You could say hyaluronic acid is a bit of an over-achiever because it protects the skin from free radicals too. “It is an antioxidant superhero, battling skin-damaging free radicals and keeping your skin looking fresh and lively,” Dr Meder explains. 

“It is microbiome friendly, thriving while the skin surface is well hydrated as free water helps promote growth of good bacteria to maintain healthy skin,” she continues. “And finally, hyaluronic acid is a natural prebiotic that helps to soothe irritated skin, making it a must-have in skincare products such as face moisturisers or active serums.”

On a personal level, my skin has been transformed since using hyaluronic acid. It is smoother, my fine lines are definitely less visible and my skin usually feels moisturised and supple for the duration of the day.

Who is hyaluronic acid best for?

“Everyone, no exception,” she says. “HA is a universal ingredient, used largely in skincare, makeup and eye care products. It’s friendly to all skin types – sensitive, acne-prone, dry, mature, you name it!”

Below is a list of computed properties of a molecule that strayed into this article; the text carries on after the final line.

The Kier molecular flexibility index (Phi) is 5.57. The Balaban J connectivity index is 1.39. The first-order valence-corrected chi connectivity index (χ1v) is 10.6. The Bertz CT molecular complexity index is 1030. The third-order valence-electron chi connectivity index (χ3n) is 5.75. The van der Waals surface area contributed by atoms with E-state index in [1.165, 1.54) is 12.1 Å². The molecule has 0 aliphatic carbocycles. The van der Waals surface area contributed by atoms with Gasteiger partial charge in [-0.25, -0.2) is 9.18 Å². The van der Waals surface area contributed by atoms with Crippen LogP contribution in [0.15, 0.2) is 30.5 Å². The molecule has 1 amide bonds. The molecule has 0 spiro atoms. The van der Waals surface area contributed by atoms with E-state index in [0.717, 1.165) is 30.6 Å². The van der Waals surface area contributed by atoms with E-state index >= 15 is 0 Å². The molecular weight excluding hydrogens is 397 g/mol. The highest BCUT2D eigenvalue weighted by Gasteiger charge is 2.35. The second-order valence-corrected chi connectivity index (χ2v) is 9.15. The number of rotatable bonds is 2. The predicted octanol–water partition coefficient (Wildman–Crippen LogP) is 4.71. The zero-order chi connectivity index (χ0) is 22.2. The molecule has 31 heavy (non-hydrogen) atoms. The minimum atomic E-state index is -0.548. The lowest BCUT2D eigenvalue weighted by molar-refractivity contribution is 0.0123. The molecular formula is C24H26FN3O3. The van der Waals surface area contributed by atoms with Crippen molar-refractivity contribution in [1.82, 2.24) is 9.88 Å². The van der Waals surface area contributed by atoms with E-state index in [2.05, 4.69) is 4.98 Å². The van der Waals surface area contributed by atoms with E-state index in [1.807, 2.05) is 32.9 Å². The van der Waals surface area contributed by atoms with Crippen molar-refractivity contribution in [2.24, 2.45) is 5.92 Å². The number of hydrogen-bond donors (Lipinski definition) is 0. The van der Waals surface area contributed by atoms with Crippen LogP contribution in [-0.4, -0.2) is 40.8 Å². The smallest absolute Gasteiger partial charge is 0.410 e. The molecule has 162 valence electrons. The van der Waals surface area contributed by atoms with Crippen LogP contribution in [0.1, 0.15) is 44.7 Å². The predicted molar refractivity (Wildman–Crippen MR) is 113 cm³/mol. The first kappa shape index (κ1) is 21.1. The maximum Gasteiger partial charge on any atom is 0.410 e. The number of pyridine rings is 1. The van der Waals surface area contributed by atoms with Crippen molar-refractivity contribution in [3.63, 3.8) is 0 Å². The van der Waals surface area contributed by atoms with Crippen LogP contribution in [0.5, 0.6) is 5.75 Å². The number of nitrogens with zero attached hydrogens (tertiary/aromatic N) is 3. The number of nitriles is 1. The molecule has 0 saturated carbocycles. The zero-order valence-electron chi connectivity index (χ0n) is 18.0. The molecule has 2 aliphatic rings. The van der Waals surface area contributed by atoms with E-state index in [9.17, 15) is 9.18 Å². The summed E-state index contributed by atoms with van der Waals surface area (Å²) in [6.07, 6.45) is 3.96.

Who shouldn’t use it?

Honestly? There is no one who needs to avoid it. “It is light, non-greasy, and won’t clog pores or cause breakouts,” Dr Meder says. “It is truly a rare ingredient that has no side effects! Hyaluronic acid products are also absolutely safe to use in pregnancy.” Hallelujah! 

How often should you use it?

Because it’s so good for the skin and won’t irritate, you can use it twice a day.

 


Kojic acid

“Kojic acid is a skin-brightening ingredient derived from various species of fungi,” says Dr Green. “It is also a by-product of rice wine and fermented soy sauce.”

 

Image – Ohlamourstudio/Stocksy

What does it do?